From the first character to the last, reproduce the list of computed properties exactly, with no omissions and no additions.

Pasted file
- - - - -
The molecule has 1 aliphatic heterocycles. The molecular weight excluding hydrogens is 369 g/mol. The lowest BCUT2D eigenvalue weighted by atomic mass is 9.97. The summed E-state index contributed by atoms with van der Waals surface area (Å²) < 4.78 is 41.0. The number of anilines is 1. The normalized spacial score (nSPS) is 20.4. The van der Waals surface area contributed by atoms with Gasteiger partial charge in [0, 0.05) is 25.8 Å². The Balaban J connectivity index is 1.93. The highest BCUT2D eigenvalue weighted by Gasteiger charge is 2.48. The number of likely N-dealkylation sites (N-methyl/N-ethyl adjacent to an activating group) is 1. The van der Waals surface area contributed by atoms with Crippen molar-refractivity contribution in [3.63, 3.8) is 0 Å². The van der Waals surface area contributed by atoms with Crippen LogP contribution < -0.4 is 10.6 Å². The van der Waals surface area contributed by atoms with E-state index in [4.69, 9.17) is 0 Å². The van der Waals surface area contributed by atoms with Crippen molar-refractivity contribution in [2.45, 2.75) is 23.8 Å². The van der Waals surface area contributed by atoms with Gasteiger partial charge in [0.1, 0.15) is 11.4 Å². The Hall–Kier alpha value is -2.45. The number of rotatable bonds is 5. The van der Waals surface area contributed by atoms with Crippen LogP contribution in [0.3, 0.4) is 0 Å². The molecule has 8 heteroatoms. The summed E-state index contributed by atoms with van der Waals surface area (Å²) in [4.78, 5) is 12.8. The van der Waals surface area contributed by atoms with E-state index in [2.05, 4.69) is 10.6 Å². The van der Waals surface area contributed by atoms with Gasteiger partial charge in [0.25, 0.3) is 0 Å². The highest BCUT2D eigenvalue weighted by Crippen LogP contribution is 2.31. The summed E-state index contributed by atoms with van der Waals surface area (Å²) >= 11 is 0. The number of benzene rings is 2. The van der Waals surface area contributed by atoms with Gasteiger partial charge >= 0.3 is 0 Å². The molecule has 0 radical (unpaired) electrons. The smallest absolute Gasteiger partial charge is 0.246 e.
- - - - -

The molecule has 1 aliphatic heterocycles. The molecular weight excluding hydrogens is 369 g/mol. The lowest BCUT2D eigenvalue weighted by atomic mass is 9.97. The summed E-state index contributed by atoms with van der Waals surface area (Å²) < 4.78 is 41.0. The number of anilines is 1. The normalized spacial score (nSPS) is 20.4. The van der Waals surface area contributed by atoms with Gasteiger partial charge in [0, 0.05) is 25.8 Å². The Balaban J connectivity index is 1.93. The highest BCUT2D eigenvalue weighted by Gasteiger charge is 2.48. The number of likely N-dealkylation sites (N-methyl/N-ethyl adjacent to an activating group) is 1. The van der Waals surface area contributed by atoms with Crippen molar-refractivity contribution in [3.63, 3.8) is 0 Å². The van der Waals surface area contributed by atoms with Crippen LogP contribution < -0.4 is 10.6 Å². The van der Waals surface area contributed by atoms with E-state index in [4.69, 9.17) is 0 Å². The van der Waals surface area contributed by atoms with Crippen molar-refractivity contribution in [2.45, 2.75) is 23.8 Å². The van der Waals surface area contributed by atoms with Gasteiger partial charge in [0.1, 0.15) is 11.4 Å². The Hall–Kier alpha value is -2.45. The number of rotatable bonds is 5. The van der Waals surface area contributed by atoms with Crippen LogP contribution in [0.3, 0.4) is 0 Å². The molecule has 8 heteroatoms. The summed E-state index contributed by atoms with van der Waals surface area (Å²) in [4.78, 5) is 12.8. The van der Waals surface area contributed by atoms with E-state index in [2.05, 4.69) is 10.6 Å². The van der Waals surface area contributed by atoms with Gasteiger partial charge in [0.25, 0.3) is 0 Å². The highest BCUT2D eigenvalue weighted by Crippen LogP contribution is 2.31. The summed E-state index contributed by atoms with van der Waals surface area (Å²) >= 11 is 0. The number of benzene rings is 2. The van der Waals surface area contributed by atoms with Gasteiger partial charge >= 0.3 is 0 Å². The molecule has 0 radical (unpaired) electrons. The smallest absolute Gasteiger partial charge is 0.246 e.